ALBUQUERQUE, N.M. — Richard York’s outdoor bests
Richard York, it seems, has always been busy.
There were soccer matches and baseball games. There were footballs to tote and basketballs to heave. He was a kid who never stood still.
If there was a pickup game of any kind down the street, he was in it.
So it comes as no surprise that York, now a young man, has become a decathlete for the University of New Mexico. He scurries from one event to another – running, jumping, throwing and flying.
Of all the track and field events, the pole vault was his first love.
“I did pole vaulting as a hobby, something to pass the time between sports,” York says.
That was back in junior high in Jackson City, Mo. A club coach took a look at him and decided young York would be good at a number of events. So he threw him into the pentathlon.
York’s first pentathlon came at an AAU national meet. He finished 33rd out of 35 competitors.
“I was upset,” York says.
But he could be upset only so long. He had a baseball tournament to get to.
When he reached high school, he decided to limit himself to football, basketball and track.
But, true to form, even in football he couldn’t play just one position. He was a running back, defensive back, kicker and punter.
“I liked the contact nature of football,” York says. “It was fun for me.”
It also served as a counter to the solitary disposition of track.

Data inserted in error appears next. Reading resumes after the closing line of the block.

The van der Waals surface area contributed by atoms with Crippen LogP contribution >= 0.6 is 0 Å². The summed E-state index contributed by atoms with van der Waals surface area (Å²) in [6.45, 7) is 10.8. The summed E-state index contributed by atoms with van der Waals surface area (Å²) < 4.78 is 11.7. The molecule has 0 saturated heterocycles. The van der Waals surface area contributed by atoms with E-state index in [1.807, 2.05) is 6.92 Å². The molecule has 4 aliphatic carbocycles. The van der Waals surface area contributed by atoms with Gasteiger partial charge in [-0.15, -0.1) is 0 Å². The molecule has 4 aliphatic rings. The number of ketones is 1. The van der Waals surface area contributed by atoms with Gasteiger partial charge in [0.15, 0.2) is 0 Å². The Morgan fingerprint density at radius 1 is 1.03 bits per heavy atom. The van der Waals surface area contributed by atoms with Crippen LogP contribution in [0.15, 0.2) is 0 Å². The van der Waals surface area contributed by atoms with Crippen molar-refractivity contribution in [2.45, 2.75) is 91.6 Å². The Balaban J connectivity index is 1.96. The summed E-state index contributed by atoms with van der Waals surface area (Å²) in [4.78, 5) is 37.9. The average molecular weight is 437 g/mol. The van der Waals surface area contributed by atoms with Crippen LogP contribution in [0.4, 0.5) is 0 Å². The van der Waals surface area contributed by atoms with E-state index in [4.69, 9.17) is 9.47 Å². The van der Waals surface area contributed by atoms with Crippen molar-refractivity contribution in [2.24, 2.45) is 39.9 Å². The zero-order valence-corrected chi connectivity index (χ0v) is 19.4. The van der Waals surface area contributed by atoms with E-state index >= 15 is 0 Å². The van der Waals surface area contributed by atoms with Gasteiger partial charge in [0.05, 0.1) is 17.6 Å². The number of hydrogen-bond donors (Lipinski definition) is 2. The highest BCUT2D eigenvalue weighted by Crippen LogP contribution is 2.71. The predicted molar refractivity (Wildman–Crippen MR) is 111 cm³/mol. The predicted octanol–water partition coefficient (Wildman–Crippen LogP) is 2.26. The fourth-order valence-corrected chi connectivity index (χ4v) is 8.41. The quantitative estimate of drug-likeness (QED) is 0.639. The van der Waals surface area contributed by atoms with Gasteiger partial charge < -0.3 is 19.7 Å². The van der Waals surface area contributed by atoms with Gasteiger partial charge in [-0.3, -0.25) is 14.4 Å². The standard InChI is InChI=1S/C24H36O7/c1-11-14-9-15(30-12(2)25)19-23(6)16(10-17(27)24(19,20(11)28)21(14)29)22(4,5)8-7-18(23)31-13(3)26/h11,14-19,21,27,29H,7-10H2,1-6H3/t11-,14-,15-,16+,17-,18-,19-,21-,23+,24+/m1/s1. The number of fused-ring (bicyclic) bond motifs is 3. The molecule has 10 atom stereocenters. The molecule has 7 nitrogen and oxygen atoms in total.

But even though he was all-conference in football, he began to dominate in track and field.
His senior year in 2009, he traveled to Albuquerque to compete in the decathlon of the Great Southwest Classic. He finished second to national record holder Curtis Beach of Albuquerque Academy.
So when UNM called, York was receptive.
“I enjoyed coming out here and training and competing,” York says. “And the aspect of high-altitude training was compatible for the kind of training I needed.”
As a Lobo, York has won two Mountain West outdoor decathlon titles and an MWC indoor heptathlon crown. The senior hopes to cap his UNM career with another first-place decathlon finish.
Training for 10 events takes planning.
“We try to find a correlation between events,” York says. “If you look at the long jump, we’ll correlate it with the pole vault. The throws correlate in different ways. You don’t have to train in every single thing every week.”
York’s outdoor season got off to a good start with a win in the javelin (which has become his favorite event) two weeks ago at the Texas Tech Open and a third in the javelin at the Jim Click Shootout in Tucson. This week he competes in the decathlon at the prestigious Mt. SAC Relays.
“The ultimate goal is to help the Lobos win a conference championship,” York says.
York graduated in December with a major in human health behavior and a minor in history. He’s interested in emergency medical training.
“It’s a mixture of wanting to help people and the excitement of the job,” says York, who has a few firefighters in his family. “I don’t want to end up in a job that’s cut and dried, where you do the same thing every day. I want variety in my work and be able to help people.”
NOTE: The Don Kirby Tailwind Open, UNM’s only home outdoor meet of the season, will be May 2 at the Great Friends of UNM Stadium. It was originally scheduled for May 3.